The laziest thing you can say about multi-cam sitcoms, lazier than any of winking double entendres or the Maersk shipping containers of canned laughter that define them, is that they're old-fashioned. Sure, the filming style and rhythms are familiar. Until about 10 years ago, nearly all network sitcoms were multi-cam, the industry term for a show filmed on a static set like a play, often with a live audience, with three cameras circling the action. And ever since the success of The Office and Modern Family, cool-hunting comedy writers — not to mention cool-chasing TV critics — have glommed on to the faster-paced single-cam (as in: shot like a movie) style as a sign of better taste, not to mention better jokes.
But watching any of CBS's money-printing multi-cams, from the noxious 2 Broke Girls to the flatulent The Millers, is not akin to stepping back in time. My memory could be faulty, but I don't recall Lucille Ball ever praising a gynecologist for having hands "like an Asian raccoon." Where the relatively risqué Seinfeld built an entire episode around a part of the female body that was never said aloud, Mom ended a recent episode with an 8-year-old bellowing "clitoris" as if it were Pee-wee's secret word. The secret to megaproducer Chuck Lorre's titanic success isn't that his Two and a Half Men and The Big Bang Theory are throwbacks. It's that they spike the classic sitcom format with ample doses of sex, smarm, and scatology. The comforting, predictable blanket of studio laughter — or gasps, or Charmin-soft awwwws — allows Lorre's shows to get away with things his supposedly cutting-edge competition never could. No one seems to find any of it objectionable because it doesn't particularly feel objectionable. It's Walter Cronkite telling "The Aristocrats." It's the sepia-toned version of Man Getting Hit By Football.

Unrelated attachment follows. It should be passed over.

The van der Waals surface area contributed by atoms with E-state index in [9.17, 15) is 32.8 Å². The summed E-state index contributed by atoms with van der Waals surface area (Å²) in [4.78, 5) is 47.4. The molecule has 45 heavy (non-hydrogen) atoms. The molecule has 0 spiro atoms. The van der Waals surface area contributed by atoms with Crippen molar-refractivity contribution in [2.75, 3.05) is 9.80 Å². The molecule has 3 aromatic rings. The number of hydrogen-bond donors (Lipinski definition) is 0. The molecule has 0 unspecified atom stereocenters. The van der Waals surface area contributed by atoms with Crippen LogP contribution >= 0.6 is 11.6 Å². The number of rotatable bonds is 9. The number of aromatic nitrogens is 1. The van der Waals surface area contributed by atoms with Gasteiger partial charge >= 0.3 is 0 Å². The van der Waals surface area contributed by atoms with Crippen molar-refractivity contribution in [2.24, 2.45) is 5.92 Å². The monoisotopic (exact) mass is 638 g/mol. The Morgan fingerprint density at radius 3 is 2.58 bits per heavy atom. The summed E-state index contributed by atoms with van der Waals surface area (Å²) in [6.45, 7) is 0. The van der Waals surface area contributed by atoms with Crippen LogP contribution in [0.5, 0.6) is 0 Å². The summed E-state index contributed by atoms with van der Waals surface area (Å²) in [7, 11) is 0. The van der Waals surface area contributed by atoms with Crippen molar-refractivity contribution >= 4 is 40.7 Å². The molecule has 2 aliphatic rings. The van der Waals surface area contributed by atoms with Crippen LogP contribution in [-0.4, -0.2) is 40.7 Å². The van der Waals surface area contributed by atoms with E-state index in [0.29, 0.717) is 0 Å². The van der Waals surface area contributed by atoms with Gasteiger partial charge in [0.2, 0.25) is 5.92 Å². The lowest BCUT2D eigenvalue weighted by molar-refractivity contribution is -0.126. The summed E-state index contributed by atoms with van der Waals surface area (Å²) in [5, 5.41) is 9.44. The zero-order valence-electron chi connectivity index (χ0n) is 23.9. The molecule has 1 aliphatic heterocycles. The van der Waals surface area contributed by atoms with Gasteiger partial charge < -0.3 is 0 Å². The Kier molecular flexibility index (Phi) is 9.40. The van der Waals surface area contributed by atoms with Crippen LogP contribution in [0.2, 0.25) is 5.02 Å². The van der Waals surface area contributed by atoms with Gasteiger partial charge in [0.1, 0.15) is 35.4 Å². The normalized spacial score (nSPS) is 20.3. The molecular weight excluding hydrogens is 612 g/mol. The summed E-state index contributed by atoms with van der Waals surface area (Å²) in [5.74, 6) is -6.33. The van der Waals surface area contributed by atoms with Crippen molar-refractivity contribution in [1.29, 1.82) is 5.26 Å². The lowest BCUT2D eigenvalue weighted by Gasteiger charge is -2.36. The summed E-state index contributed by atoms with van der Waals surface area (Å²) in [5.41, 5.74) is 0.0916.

Also, it can be kind of funny. It's useless to compare an episode of one of Lorre's shows to, say, an episode of Arrested Development. Not only are the goals different, they aren't even produced in the same language. Multi-cam sitcoms, whether they're about Friends in a coffee shop or ex-junkies and teen pregnancy, have their own distinct rhythm: beat-beat-JOKE, beat-beat-JOKE. And Lorre, a former musician (he wrote the Teenage Mutant Ninja Turtles theme song; no, really — he did), is a virtuoso of the form. When Lorre's shows are singing, they can achieve the same melodic highs of beloved multi-cams like Frasier or Will & Grace. But the relentless caterwauling of Men and Bang can too often turn into meanness — or at least too often for my taste. There is something undeniably performative about sitcoms in general: No one's lives are so relentlessly chipper, so easily broken off into 22-minute bites. But the need for zingers on every downbeat can take Lorre's more cartoony creations and transform them into monsters. (Is Sheldon Cooper adorably antisocial or a dead-eyed sociopath? Only Jim Parsons's accountant knows for sure!)